transformational BEE

Sometimes, efficiency isn’t about shifting priorities or working on things in a different order. Sometimes, your workload is simply too much for one sane person to bear, and you need a little help to get everything done on time. Some professionals wear a heavy workload as a kind of badge of honor, considering it a point of pride or evidence of job security, but that isn’t a valuable long-term strategy to deal with the increased load. Over time, the additional stress and hours of work will take a toll on your health, both professionally and physically. If you’re overloaded with work, you won’t be able to do your work as effectively, and if you’re constantly stressed, you’re more likely to become sick or develop chronic ailments. Instead, use the strength of your department’s own resources–such as partners, subordinates, or interns–to evenly distribute the workflow and get the best results for your company. If you’re overwhelmed with work, preserve your department’s efficiency with these seven delegation strategies:

1. Identify key opportunities for delegation.

Not everything can be delegated. You have earned your position in the company because you have the skills and the experience to execute the work successfully. If everybody in the company had those skills, your position wouldn’t be unique. As a result, there will be some tasks and projects that you’ll have to tackle on your own, but there should also be a set of tasks on your plate that someone else can handle. Part of being an effective delegator is being able to determine which types of tasks are suitable for delegation, and which types are not. It may be difficult for you at first, especially if it feels like none of your tasks can be delegated, but eventually you’ll find a rhythm. If you feel like nothing can be delegated, try breaking down your tasks into what skills they require–take a look at the tasks that require the fewest skills, and consider training someone else to handle them.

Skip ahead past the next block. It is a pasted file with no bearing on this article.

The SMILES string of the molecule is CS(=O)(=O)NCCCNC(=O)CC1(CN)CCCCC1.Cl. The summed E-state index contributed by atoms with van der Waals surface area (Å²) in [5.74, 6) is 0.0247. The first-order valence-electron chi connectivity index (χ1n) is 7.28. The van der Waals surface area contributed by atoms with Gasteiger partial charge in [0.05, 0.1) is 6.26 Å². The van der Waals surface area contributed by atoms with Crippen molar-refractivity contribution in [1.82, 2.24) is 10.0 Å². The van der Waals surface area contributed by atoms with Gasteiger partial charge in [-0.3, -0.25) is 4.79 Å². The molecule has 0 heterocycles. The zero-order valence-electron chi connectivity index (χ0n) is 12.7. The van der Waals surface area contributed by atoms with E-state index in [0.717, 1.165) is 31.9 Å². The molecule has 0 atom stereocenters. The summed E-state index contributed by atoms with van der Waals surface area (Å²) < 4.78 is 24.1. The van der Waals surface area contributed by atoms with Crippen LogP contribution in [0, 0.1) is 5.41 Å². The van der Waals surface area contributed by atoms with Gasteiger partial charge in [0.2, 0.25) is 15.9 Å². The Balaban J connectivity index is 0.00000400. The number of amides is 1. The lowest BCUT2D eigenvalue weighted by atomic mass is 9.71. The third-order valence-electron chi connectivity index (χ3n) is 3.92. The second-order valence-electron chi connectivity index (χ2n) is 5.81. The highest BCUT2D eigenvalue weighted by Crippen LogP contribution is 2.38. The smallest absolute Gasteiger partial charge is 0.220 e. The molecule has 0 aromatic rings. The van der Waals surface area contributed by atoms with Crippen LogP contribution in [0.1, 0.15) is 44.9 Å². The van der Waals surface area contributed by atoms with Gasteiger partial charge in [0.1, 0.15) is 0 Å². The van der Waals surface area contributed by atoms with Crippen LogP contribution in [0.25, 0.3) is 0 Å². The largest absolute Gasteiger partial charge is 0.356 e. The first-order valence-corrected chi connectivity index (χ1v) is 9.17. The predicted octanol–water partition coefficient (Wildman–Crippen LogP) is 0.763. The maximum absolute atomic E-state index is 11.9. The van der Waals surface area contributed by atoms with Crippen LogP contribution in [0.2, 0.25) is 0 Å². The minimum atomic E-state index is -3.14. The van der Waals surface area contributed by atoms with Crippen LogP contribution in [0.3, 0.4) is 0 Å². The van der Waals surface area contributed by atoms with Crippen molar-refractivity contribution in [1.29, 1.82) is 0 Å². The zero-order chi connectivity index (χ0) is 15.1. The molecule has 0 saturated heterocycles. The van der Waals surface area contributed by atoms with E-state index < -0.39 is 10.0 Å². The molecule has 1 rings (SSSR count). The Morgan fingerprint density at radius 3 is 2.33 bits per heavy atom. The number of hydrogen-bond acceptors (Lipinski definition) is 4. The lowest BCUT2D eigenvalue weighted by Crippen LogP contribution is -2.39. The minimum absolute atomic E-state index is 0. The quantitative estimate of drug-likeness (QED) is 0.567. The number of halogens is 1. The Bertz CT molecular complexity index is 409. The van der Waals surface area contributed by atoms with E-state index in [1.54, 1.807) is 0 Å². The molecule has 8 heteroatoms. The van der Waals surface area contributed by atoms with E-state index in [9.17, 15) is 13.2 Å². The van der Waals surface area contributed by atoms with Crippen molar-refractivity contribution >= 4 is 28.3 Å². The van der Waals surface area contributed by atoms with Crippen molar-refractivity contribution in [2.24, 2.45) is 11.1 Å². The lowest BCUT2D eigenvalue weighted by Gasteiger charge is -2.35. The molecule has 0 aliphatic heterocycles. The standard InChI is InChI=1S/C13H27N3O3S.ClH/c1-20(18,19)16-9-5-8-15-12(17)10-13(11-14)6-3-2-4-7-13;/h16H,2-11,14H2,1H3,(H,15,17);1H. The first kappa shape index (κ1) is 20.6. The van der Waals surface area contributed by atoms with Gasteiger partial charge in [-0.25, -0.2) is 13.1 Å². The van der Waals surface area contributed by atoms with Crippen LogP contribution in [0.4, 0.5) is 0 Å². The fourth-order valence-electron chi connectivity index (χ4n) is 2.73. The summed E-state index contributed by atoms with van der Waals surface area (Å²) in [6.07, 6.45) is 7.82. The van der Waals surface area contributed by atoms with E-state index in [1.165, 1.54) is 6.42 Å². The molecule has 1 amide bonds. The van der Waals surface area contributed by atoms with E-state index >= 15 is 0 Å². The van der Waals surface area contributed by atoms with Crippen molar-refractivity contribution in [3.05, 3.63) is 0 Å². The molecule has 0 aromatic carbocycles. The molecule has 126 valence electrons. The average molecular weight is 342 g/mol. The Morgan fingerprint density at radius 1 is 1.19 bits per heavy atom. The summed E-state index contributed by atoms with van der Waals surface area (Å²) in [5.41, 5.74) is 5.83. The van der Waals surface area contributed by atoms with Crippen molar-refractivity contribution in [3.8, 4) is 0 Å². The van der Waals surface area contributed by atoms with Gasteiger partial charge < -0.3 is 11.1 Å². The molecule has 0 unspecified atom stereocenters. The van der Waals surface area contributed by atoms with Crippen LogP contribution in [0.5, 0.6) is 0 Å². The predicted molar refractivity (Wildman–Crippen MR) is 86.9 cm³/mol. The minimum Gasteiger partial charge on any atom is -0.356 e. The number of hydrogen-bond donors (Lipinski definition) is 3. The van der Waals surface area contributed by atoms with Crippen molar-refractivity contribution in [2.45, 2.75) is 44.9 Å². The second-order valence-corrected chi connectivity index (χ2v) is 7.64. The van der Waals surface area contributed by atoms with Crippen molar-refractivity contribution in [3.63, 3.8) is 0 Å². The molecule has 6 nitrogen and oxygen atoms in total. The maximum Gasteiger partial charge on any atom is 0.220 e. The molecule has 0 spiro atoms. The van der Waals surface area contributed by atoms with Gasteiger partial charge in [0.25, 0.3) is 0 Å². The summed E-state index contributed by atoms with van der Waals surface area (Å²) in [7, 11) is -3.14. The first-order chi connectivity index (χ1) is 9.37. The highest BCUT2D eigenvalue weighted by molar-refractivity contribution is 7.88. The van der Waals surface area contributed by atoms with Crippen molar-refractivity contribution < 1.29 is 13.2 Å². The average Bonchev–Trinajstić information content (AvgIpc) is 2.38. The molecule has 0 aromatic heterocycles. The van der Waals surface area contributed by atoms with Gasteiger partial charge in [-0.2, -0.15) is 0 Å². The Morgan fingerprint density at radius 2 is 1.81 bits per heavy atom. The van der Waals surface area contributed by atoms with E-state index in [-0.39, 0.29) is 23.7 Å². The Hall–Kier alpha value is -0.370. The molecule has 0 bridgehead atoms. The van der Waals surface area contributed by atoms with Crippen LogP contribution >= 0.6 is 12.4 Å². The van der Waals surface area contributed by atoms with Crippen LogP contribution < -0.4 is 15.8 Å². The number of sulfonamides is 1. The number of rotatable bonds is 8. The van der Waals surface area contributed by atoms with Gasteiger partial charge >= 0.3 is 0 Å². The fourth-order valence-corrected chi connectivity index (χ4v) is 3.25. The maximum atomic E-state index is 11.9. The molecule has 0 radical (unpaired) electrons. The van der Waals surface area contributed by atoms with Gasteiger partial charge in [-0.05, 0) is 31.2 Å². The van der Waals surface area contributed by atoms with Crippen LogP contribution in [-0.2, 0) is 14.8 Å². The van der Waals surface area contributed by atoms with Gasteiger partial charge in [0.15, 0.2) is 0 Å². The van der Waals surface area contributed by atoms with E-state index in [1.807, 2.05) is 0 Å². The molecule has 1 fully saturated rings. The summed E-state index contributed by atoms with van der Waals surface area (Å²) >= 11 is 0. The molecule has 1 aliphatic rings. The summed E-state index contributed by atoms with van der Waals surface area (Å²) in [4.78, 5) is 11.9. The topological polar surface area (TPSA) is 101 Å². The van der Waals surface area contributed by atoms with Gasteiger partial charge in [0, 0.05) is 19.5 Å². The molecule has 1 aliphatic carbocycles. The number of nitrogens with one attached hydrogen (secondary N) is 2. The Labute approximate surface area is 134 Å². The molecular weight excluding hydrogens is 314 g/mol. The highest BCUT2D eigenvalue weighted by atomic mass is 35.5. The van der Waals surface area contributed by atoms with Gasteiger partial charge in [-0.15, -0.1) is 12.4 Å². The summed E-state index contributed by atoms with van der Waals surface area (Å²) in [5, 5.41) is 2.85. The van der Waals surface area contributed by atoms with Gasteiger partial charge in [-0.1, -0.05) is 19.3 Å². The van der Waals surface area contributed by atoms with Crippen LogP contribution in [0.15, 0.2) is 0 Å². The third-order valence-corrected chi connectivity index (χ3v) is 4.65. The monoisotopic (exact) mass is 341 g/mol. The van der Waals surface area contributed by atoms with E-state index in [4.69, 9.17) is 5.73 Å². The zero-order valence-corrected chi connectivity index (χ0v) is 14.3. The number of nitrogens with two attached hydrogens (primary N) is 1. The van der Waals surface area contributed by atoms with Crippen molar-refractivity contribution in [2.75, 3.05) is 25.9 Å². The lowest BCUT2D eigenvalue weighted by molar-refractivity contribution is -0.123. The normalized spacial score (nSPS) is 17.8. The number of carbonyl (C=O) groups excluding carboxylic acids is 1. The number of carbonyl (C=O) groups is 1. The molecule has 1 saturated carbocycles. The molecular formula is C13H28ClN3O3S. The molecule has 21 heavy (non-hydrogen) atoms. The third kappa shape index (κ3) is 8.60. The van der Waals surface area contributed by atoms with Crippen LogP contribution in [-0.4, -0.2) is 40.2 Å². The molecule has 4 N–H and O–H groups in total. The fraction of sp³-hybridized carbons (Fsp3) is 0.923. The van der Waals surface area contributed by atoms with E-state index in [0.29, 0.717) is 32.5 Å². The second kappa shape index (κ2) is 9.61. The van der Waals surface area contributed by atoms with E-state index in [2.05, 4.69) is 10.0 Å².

2. Establish a clear set of objectives for each task.

No matter what type of task you’re delegating, make sure to take the time to clarify all objectives for the task. Doing so can proactively protect against the possibility of miscommunication or a failed execution of the task. In some cases, this will be extremely simple (such as “enter this set of data into this spreadsheet”), but in other cases, you’ll have several simultaneous goals. Depending on the size of the task you’re delegating and the type of person you’re delegating to, it could be helpful to have a face-to-face meeting to go over expectations and any questions your coworker might have. No matter what, it’s also a good idea to send a follow-up email, so all your expectations and task objectives are reference-able and in writing.

3. Play to your coworker’s strengths.

Even within your department, your coworkers all have unique skillsets, unique preferences, and unique talents. Making good use of those unique working personalities will result in more overall efficiency. For example, let’s imagine you have two tasks you want to delegate–one requires making phone calls to a client and one requires writing up a proposal. You also have two interns who could potentially handle the work–one has great people skills and the other is a fantastic writer. It’s clear which task should go to which intern because this is a cut-and-dry example. Most of your tasks won’t align themselves as conveniently, but the principle is still the same. If you aren’t sure who to delegate the task to, present the task to a group of your coworkers, and openly ask who might be the best to handle it.